Despite having the largest share of the world’s tropical forest, Southeast Asia has become the world’s major deforestation hotspot that suffers from severe biodiversity loss. This is mostly due to the conversion of intact forests into plantations, such as for palm oil.
Many efforts have been implemented to prevent deforestation such as the REDD+ project. But many met dead ends because most of the projects were done by people who don’t live near the forests themselves; thus, they don’t see the importance of keeping the forests intact. On the other hand, many communities living around or in forests across Southeast Asia have been trying to do as much as they can to recover their lost forests.
This webinar will look more on the latest condition of Southeast Asian rainforest and efforts to restore the degraded ecosystem and how journalists can work to cover this issue.
DATE: Thursday 6th May, 2021
TIME: 8pm (GMT+7)
MEET OUR SPEAKERS
Gaea Katreena Cabico, Journalist Philstar.com
How journalists cover forestry issues in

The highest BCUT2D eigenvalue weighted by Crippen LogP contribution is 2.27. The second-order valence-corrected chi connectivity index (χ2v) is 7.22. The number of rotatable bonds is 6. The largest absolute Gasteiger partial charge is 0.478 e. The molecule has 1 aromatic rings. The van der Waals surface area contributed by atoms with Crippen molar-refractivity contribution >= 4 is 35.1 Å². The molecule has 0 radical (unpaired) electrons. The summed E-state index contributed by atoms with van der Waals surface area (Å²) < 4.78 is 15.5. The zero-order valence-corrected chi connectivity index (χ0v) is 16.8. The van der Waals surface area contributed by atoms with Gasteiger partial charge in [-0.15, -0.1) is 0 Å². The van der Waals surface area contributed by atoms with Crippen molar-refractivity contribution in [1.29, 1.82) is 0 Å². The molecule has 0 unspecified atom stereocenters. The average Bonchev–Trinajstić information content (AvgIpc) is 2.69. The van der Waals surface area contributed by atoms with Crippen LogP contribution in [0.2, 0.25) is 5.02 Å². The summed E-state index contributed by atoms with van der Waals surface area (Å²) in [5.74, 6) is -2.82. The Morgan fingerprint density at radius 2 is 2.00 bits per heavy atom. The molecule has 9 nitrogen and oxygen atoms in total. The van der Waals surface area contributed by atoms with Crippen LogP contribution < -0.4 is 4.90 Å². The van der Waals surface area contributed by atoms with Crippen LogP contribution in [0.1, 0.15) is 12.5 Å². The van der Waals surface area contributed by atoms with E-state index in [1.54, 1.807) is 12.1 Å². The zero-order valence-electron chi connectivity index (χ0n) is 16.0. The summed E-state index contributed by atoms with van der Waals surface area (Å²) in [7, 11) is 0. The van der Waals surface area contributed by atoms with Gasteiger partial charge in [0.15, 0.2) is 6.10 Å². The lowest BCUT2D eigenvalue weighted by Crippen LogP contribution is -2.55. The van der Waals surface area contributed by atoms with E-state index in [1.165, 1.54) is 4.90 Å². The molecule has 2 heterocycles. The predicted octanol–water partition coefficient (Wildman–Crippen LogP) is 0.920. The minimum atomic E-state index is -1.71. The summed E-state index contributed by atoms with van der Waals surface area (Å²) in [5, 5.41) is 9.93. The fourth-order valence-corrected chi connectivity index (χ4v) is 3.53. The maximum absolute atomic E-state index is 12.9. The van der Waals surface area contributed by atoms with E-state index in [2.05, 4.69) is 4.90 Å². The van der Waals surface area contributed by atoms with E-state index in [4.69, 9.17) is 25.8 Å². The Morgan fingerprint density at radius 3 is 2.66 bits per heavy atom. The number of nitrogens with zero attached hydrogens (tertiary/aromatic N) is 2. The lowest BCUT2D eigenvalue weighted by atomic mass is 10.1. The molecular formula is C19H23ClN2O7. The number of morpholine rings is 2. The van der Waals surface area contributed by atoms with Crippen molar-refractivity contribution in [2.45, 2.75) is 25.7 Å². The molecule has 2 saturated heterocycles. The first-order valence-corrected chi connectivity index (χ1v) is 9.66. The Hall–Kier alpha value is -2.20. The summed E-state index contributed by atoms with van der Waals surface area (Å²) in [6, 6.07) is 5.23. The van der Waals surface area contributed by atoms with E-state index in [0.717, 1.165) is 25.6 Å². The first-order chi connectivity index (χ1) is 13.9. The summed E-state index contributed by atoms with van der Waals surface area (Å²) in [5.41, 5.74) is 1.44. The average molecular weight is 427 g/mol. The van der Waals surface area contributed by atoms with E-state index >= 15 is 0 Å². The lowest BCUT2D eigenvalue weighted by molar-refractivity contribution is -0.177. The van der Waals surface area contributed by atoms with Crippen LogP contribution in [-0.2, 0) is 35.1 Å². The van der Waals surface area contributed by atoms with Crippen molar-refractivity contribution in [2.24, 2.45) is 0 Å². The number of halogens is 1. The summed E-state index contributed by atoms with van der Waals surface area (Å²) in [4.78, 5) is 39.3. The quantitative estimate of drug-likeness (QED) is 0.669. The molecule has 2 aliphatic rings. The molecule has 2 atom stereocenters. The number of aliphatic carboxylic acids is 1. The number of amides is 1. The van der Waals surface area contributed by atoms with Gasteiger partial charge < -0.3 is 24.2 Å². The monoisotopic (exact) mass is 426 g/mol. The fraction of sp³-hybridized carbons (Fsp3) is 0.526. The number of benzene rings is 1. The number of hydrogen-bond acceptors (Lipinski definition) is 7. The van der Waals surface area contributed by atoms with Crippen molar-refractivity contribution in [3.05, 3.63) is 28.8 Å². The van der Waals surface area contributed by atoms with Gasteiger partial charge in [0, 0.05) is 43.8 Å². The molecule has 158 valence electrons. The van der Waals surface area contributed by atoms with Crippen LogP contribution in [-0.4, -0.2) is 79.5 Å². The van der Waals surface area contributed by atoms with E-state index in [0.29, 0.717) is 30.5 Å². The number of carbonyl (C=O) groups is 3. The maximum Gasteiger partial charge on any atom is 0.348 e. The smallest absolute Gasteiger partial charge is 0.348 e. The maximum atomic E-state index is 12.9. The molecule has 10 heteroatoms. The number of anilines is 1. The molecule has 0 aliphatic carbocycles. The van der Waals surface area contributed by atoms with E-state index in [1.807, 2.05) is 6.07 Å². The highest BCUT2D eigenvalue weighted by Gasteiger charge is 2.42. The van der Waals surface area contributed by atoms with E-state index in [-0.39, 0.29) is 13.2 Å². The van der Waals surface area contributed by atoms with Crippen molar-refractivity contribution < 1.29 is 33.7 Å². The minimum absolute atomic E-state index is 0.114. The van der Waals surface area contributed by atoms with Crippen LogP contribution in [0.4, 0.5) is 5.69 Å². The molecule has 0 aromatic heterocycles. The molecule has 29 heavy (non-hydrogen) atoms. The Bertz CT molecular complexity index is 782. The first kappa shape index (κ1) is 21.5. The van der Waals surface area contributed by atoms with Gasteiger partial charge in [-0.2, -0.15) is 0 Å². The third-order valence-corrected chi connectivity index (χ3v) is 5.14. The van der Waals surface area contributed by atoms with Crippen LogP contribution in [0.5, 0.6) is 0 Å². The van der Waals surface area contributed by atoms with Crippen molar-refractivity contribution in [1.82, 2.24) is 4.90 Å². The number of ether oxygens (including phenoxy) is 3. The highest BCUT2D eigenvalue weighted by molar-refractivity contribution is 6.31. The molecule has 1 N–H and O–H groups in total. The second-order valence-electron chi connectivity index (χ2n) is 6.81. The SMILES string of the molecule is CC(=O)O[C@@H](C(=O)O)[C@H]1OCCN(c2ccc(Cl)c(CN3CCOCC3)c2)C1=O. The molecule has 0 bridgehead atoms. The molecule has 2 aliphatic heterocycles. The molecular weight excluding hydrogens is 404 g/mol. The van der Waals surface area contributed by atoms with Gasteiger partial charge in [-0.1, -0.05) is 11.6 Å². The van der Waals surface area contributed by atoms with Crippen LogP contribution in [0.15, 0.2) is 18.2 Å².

Gaea is a journalist based in the Philippines. She writes stories about the environment, climate crisis, human rights, and health for Philstar.com. Gaea was part of the Climate Tracker Southeast Asia Forest Recovery Collaborative Journalism project and was a fellow of Climate Tracker’s Global Mentorship for Young Media Professionals. She wants to do more stories about communities vulnerable to the effects of climate change and the people on the periphery.
Dr. Chandra Silori – Deputy Executive Director, Regional Community Forestry Training Center for Asia and the Pacific (RECOFTC)
Forest restoration through community forestry
Dr. Silori is Deputy Executive Director of RECOFTC, based in Bangkok, Thailand. He has been working in participatory forestry management for more than 25 years, including nearly 12 years in south-east Asia. His professional experience includes policy and application research on various forms of participatory forest management, documentation of traditional knowledge systems, biodiversity conservation, rural development, gender mainstreaming in forest management and conservation, and climate change mitigation and adaptation.
We look forward to seeing you there!